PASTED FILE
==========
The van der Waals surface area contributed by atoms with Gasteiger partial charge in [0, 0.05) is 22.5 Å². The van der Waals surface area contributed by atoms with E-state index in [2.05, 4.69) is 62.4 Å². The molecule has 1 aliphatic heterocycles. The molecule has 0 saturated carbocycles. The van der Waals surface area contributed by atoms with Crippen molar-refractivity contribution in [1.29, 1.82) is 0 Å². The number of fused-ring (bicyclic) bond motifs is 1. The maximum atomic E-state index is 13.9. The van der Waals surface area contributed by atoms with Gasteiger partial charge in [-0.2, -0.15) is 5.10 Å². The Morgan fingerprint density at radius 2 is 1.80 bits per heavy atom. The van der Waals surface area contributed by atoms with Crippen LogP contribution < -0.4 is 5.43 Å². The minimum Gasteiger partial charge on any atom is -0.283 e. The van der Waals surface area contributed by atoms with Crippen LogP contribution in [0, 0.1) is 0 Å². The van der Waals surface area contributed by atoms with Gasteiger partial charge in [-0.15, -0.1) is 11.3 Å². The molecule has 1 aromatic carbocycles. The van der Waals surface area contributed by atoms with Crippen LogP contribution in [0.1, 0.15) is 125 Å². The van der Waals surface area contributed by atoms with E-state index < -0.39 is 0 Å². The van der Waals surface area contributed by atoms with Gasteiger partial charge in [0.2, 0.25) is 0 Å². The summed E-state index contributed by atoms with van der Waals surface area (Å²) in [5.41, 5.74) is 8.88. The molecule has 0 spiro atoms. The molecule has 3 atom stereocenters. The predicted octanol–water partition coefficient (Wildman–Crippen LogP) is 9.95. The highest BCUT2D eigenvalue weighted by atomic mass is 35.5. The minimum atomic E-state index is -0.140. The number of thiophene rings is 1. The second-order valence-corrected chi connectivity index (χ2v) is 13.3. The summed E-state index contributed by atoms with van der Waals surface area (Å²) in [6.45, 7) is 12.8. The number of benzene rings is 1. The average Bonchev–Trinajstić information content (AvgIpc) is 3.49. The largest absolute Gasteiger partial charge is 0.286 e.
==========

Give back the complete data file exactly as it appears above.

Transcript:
The van der Waals surface area contributed by atoms with Gasteiger partial charge in [0, 0.05) is 22.5 Å². The van der Waals surface area contributed by atoms with E-state index in [2.05, 4.69) is 62.4 Å². The molecule has 1 aliphatic heterocycles. The molecule has 0 saturated carbocycles. The van der Waals surface area contributed by atoms with Crippen molar-refractivity contribution in [1.29, 1.82) is 0 Å². The number of fused-ring (bicyclic) bond motifs is 1. The maximum atomic E-state index is 13.9. The van der Waals surface area contributed by atoms with Gasteiger partial charge in [-0.2, -0.15) is 5.10 Å². The Morgan fingerprint density at radius 2 is 1.80 bits per heavy atom. The van der Waals surface area contributed by atoms with Crippen LogP contribution < -0.4 is 5.43 Å². The minimum Gasteiger partial charge on any atom is -0.283 e. The van der Waals surface area contributed by atoms with Crippen LogP contribution in [0, 0.1) is 0 Å². The van der Waals surface area contributed by atoms with Gasteiger partial charge in [-0.15, -0.1) is 11.3 Å². The molecule has 1 aromatic carbocycles. The van der Waals surface area contributed by atoms with Crippen LogP contribution in [0.1, 0.15) is 125 Å². The van der Waals surface area contributed by atoms with E-state index < -0.39 is 0 Å². The van der Waals surface area contributed by atoms with Gasteiger partial charge in [0.2, 0.25) is 0 Å². The summed E-state index contributed by atoms with van der Waals surface area (Å²) in [5.41, 5.74) is 8.88. The molecule has 0 spiro atoms. The molecule has 3 atom stereocenters. The predicted octanol–water partition coefficient (Wildman–Crippen LogP) is 9.95. The highest BCUT2D eigenvalue weighted by atomic mass is 35.5. The minimum atomic E-state index is -0.140. The number of thiophene rings is 1. The second-order valence-corrected chi connectivity index (χ2v) is 13.3. The summed E-state index contributed by atoms with van der Waals surface area (Å²) in [6.45, 7) is 12.8. The number of benzene rings is 1. The average Bonchev–Trinajstić information content (AvgIpc) is 3.49. The largest absolute Gasteiger partial charge is 0.286 e.